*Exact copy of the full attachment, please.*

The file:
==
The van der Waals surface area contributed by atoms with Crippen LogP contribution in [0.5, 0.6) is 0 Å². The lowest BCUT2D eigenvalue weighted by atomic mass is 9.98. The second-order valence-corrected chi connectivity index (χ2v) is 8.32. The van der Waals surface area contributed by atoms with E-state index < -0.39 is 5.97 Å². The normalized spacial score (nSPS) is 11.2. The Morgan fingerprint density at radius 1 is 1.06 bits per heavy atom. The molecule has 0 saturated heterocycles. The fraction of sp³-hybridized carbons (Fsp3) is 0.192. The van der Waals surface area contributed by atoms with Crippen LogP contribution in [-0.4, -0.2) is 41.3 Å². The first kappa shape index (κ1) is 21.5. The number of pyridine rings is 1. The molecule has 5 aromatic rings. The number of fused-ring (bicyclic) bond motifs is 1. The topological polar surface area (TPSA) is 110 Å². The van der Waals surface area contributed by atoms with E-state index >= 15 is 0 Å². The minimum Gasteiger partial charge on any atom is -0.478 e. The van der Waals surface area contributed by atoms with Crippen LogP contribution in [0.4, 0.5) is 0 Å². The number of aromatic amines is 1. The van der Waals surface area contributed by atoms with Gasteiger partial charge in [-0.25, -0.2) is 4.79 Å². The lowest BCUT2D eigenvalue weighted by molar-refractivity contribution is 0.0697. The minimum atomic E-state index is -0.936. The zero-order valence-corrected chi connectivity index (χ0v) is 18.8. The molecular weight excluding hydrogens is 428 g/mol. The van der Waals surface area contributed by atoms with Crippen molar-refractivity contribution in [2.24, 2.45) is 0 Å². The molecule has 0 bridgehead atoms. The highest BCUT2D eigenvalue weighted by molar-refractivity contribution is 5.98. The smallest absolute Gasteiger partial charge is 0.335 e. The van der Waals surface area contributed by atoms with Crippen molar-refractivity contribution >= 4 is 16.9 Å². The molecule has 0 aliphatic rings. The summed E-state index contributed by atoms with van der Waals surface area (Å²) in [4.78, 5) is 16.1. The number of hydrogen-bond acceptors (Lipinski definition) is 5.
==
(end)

The van der Waals surface area contributed by atoms with Crippen LogP contribution in [0.5, 0.6) is 0 Å². The lowest BCUT2D eigenvalue weighted by atomic mass is 9.98. The second-order valence-corrected chi connectivity index (χ2v) is 8.32. The van der Waals surface area contributed by atoms with E-state index < -0.39 is 5.97 Å². The normalized spacial score (nSPS) is 11.2. The Morgan fingerprint density at radius 1 is 1.06 bits per heavy atom. The molecule has 0 saturated heterocycles. The fraction of sp³-hybridized carbons (Fsp3) is 0.192. The van der Waals surface area contributed by atoms with Crippen LogP contribution in [-0.4, -0.2) is 41.3 Å². The first kappa shape index (κ1) is 21.5. The number of pyridine rings is 1. The molecule has 5 aromatic rings. The number of fused-ring (bicyclic) bond motifs is 1. The topological polar surface area (TPSA) is 110 Å². The van der Waals surface area contributed by atoms with E-state index >= 15 is 0 Å². The minimum Gasteiger partial charge on any atom is -0.478 e. The van der Waals surface area contributed by atoms with Crippen LogP contribution in [0.4, 0.5) is 0 Å². The number of aromatic amines is 1. The van der Waals surface area contributed by atoms with Gasteiger partial charge in [-0.25, -0.2) is 4.79 Å². The lowest BCUT2D eigenvalue weighted by molar-refractivity contribution is 0.0697. The minimum atomic E-state index is -0.936. The zero-order valence-corrected chi connectivity index (χ0v) is 18.8. The molecular weight excluding hydrogens is 428 g/mol. The van der Waals surface area contributed by atoms with Crippen molar-refractivity contribution in [2.24, 2.45) is 0 Å². The molecule has 0 bridgehead atoms. The highest BCUT2D eigenvalue weighted by molar-refractivity contribution is 5.98. The smallest absolute Gasteiger partial charge is 0.335 e. The van der Waals surface area contributed by atoms with Crippen molar-refractivity contribution >= 4 is 16.9 Å². The molecule has 0 aliphatic rings. The summed E-state index contributed by atoms with van der Waals surface area (Å²) in [4.78, 5) is 16.1. The number of hydrogen-bond acceptors (Lipinski definition) is 5.